Before I present the second part of my discussion about the relevance of re-nationalisation to what I would call a truly progressive policy agenda, we have to take a step backward. I note after the first part – Brexit signals that a new policy paradigm is required including re-nationalisation – there were a few comments posted (and many more E-mails received – apparently readers are happier berating me personally rather than putting their ideas out in the public domain) that I was advocating a return to the ‘bad’ old days of nationalisation where cronyism, inefficiency and trade union bastardry were the norm. The obvious next point was – how can I claim that is progressive and part of the future. In this two part blog (the second part will come tomorrow), I offer a framework for assessing these claims. Today’s blog foscuses on the neo-liberal vision of efficiency and reveals how narrow and biased towards private profit it is. In Part 2 (tomorrow) I will present the progressive vision and how it conditions the way we think of efficiency. Once we break out of the neo-liberal constructs and refocus our attention on Society rather than the individual then the way we appraise policy options also changes – it becomes enriched with new possibilities and understandings. We enter the progressive world and leave behind the austerity nightmare that neo-liberalism has created. We are then able to see how our old conceptions of nationalised industries or public sector job creation are tainted with these neo-liberal biases. And we are then able to see how policy initiatives that invoke scorn from the conservatives and many so-called modern progressives (obsessed with post modern constructs) have a vital role to play in a truly progressive manifesto. I split the discussion into two parts because the blogs are too long as they are.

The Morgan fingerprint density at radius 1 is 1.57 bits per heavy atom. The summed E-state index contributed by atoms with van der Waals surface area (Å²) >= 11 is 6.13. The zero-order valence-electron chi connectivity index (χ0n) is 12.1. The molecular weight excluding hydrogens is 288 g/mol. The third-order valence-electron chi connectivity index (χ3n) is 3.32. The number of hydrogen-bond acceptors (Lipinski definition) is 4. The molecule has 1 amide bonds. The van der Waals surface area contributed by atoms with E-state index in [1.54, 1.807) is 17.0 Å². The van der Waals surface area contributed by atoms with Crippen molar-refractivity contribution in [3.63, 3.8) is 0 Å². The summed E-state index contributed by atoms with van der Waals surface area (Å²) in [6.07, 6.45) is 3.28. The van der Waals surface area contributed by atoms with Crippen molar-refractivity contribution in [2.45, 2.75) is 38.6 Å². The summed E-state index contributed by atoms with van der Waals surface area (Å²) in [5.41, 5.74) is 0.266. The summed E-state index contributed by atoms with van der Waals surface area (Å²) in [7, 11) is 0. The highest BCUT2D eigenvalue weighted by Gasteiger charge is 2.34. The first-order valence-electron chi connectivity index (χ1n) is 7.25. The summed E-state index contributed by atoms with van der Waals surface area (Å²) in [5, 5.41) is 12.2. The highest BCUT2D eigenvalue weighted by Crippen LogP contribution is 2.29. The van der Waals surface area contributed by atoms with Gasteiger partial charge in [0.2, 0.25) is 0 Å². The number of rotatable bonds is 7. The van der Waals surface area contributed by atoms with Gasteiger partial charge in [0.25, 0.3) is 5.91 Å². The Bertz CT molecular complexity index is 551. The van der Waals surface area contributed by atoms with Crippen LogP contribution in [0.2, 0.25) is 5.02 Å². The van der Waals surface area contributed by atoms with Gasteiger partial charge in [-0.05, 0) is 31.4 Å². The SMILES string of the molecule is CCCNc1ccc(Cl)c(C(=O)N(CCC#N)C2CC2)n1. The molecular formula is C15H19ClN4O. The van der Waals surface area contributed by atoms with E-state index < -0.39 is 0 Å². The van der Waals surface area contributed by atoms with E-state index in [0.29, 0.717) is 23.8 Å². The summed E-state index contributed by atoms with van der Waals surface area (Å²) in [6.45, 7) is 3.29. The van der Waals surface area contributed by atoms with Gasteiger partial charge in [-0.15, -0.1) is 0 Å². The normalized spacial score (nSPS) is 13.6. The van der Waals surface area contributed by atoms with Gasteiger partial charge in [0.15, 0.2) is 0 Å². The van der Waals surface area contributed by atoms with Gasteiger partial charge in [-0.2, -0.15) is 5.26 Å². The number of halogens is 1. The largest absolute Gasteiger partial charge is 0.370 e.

This blog is part of Part 3 of next book (with co-author, Italian journalist Thomas Fazi), which is nearing completion. Part 3 will present what we are calling a ‘Progressive Manifesto’ to guide policy design and policy choices for governments that are struggling to see a way beyond the neo-liberal macroeconomics which we posit blights any hope of mounting a progressive agenda.
We also hope that the ‘Manifesto’ will empower community groups by demonstrating that the TINA mantra, where these alleged goals of the amorphous global financial markets are prioritised over real goals like full employment, renewable energy and revitalised manufacturing sectors is bereft and a range of policy options, now taboo in this neo-liberal world, are available.…Bill Mitchell – billy blog
Towards a progressive concept of efficiency – Part 1
Bill Mitchell | Professor in Economics and Director of the Centre of Full Employment and Equity (CofFEE), at University of Newcastle, NSW, Australia